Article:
The LG KM 900 Arenais a very stylish handset that comes with great features that include the built in music player fully equipped with Dolby Mobile sound enhanced stereo speakers, that would surely provide its users with high quality music entertainment. It also has FM radio with RDS that would enable the user to listen to their favourite radio stations and be able to get the latest music news. Here are the other features of the handset:

The LG KM 900 Arenacomes with eight gigabytes of internal memory as well as with an expandable memory card slot that can accommodate up to sixteen gigabytes of additional memory storage. This is achieved by using microSD memory cards.It also has EDGE technology for users to be able to have quick and easy data transfers.It also has Bluetooth connectivity and USB connectivity to allow users to be able to share files to other users who have compatible devices.

This mobile phone has WLAN Wi-Fi technology thus users would be able to be connected to the internet wirelessly.The call records of this handset can store up to forty entries for each, dialled, missed and received calls.This handset also comes with a proximity sensor for auto turn off.The LG KM 900 Arenaallows its users to create, send and receive simple text messages, multimedia messages with sound and photos and email messages.

It has a five megapixel camera that comes with LED Flash, auto focus and image stabilization features that enables the user to capture picture and videos with great quality.It also has a secondary VGA camera that can be sued for 3G video calls.The LG KM 900 Arenais available in silver and Titan Black colour casing.It has a built-in document viewer for users to be able to view their files in Word, Excel, PowerPoint and PDF format.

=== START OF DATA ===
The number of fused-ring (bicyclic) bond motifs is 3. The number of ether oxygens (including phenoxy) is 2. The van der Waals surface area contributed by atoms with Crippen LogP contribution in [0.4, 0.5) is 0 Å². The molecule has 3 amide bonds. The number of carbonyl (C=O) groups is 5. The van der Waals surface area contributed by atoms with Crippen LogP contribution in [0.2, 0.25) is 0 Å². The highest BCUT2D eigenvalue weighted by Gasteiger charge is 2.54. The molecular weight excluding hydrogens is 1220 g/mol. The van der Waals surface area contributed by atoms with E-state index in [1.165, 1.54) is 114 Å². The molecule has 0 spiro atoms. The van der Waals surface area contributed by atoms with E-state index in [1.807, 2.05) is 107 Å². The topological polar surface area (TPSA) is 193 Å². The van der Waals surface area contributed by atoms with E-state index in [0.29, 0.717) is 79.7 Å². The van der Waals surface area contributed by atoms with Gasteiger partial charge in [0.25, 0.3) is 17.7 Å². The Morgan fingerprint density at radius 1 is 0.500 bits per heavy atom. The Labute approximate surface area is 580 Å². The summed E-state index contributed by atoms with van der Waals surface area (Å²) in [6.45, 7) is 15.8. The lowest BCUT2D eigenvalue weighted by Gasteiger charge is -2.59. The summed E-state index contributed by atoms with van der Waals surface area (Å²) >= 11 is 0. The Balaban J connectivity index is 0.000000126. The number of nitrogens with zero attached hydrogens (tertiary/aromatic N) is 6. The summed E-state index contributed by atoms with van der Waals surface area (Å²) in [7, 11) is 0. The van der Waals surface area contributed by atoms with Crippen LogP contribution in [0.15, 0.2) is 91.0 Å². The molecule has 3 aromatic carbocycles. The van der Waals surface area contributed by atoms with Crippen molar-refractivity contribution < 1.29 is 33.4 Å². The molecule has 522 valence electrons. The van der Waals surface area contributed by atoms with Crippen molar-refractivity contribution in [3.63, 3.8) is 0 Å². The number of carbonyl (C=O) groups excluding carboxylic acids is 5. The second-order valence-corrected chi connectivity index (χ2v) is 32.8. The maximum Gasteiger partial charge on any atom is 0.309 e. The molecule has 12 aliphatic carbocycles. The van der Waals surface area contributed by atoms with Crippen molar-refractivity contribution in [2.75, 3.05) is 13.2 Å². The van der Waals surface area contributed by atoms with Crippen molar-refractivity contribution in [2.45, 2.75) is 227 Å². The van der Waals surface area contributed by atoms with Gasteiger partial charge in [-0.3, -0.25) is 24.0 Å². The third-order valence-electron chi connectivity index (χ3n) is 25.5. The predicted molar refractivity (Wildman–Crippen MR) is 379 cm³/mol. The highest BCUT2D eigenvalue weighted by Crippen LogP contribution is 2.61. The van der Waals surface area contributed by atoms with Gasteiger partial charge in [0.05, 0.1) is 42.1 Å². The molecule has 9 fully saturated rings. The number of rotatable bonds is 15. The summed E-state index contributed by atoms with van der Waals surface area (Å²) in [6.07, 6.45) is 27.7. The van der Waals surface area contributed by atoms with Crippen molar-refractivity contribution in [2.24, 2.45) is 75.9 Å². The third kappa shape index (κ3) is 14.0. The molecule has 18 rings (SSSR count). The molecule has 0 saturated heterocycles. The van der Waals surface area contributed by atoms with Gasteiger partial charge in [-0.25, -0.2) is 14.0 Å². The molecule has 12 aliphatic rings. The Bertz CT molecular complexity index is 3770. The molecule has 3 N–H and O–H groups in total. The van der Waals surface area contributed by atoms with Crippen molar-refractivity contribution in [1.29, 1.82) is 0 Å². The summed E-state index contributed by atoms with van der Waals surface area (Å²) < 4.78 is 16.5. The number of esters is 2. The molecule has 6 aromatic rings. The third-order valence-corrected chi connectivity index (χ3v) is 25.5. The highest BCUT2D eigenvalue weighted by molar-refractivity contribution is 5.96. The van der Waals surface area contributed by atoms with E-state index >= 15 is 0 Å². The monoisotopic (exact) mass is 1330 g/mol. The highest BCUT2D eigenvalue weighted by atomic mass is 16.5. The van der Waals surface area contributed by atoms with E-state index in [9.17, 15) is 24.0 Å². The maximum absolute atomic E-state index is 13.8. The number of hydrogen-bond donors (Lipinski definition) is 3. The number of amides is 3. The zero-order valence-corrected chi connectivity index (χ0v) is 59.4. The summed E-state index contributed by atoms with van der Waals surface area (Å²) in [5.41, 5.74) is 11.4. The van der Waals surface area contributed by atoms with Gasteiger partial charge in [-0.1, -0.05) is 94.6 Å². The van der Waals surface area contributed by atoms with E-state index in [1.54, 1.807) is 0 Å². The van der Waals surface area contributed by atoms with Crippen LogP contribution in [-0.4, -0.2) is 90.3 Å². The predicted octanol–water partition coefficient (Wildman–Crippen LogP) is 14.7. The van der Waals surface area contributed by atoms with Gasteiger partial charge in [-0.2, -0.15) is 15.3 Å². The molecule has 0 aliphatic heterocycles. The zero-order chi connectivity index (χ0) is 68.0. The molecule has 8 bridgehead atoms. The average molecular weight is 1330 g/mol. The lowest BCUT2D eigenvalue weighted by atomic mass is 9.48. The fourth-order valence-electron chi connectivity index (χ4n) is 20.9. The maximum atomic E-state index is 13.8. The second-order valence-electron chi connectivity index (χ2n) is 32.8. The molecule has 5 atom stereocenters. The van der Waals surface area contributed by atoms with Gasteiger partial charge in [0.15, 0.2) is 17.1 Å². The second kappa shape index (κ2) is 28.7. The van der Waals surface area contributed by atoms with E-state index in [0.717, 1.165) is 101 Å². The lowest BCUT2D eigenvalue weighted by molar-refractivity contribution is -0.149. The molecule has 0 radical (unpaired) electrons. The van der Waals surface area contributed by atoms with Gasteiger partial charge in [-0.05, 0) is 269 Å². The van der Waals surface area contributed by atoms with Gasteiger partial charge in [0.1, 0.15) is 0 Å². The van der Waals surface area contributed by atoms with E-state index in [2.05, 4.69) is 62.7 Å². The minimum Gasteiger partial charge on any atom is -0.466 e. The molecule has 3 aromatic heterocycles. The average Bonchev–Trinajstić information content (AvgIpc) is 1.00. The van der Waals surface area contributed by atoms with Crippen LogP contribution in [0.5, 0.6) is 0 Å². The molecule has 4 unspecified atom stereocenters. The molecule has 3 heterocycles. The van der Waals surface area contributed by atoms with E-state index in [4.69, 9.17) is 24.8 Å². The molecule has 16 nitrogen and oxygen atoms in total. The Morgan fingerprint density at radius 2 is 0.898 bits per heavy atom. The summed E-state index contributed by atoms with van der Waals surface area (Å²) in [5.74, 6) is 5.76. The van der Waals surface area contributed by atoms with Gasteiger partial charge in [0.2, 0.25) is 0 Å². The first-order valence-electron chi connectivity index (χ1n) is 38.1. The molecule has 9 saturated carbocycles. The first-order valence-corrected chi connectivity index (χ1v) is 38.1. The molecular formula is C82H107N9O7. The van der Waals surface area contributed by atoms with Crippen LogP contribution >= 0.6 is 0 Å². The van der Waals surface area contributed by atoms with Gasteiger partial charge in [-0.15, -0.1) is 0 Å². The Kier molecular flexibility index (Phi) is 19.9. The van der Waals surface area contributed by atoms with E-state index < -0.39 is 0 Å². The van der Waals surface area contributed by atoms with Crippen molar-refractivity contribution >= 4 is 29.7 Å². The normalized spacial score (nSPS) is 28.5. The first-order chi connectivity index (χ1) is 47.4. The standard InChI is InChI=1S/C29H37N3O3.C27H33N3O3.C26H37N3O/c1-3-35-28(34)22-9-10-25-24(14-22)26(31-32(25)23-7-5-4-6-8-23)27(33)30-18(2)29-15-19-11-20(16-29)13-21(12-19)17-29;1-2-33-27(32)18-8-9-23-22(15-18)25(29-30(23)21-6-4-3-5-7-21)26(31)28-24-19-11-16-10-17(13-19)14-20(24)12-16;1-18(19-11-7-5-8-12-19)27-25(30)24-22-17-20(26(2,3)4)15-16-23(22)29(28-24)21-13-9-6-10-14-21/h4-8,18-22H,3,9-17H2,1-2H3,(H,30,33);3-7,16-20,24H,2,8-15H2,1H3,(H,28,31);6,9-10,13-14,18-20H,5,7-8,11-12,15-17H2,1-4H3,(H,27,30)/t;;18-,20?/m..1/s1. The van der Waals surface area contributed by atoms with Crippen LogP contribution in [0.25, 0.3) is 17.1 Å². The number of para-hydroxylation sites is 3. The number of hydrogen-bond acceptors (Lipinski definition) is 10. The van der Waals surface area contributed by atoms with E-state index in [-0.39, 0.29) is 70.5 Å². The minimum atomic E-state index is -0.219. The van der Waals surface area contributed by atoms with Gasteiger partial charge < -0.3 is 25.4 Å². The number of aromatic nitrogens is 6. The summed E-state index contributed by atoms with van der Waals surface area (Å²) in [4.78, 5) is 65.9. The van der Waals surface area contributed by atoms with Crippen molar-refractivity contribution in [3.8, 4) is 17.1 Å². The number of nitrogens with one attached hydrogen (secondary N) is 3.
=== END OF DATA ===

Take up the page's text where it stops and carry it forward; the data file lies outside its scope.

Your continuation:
LG KF310, LG Venus KF600, LG Venus Purple are the popular offers and these mobile phone contracts are available on Online Mobile Phone Shop UK.

The clothes worn by certain professions identifiy them with the trade they practise when you see a white coat you automatically think medical professional, likewise battle fatgues bring to mind the armed forces.
While nurses have long worn a uniform it wasnt till the early 20 specifically with the spread of the 1918 Spanish Flu that surgeons started on the road to the surgical scrubs that are now mandatory.

Finally in the 40s Science had finally understood the correlation between patient wound infection rates and the adoption of surgical anti septic techniques. Not only were antiseptic gloves, masks, gowns and drapes used but even the instruments and supplies sterilised

How the colors of scrubs has changed over the years:

Pre 1940 : Nurses were required to wear uniform clothing -usually white but surgeon wore his street clothes and maybe an apron to protect their clothes

1940: in the beginning surgical staff started wearing white uniforms and scrubs to emphasize and show their cleanliness. However it was found that blood and fluids that would splash across the white clothing greatly alarmed people who came in contact with the operating staff.
In addition it was found that the pervasive use of white in the OT(Operating theater) cause eye strain. A change was in the making

1950-1960 : Medical apparel designers started experimenting with the coloration of the surgical scrubs. The first surgical scrubs were called surgical greens and afterward in the late 60s blue was introduced.- the popularity of these 2 colours grew, as the blood and fluids splattering were not prominently seen as compared to the white counterparts and it also solved the eye strain issue.

1970s: The OT (operating theater) uniform has transformed to a short-sleeve V-necked shirt and drawstring pants and mid length dress for women. A paper mask, latex gloves, surgical gown, and a surgical bouffant style hat make up what is considered the standard medical wear

1980 onward: Surgical scrubs were no longer simply green or blue. Surgical scrubs were available in a multitude colors and textures and by the mid 1980s, surgical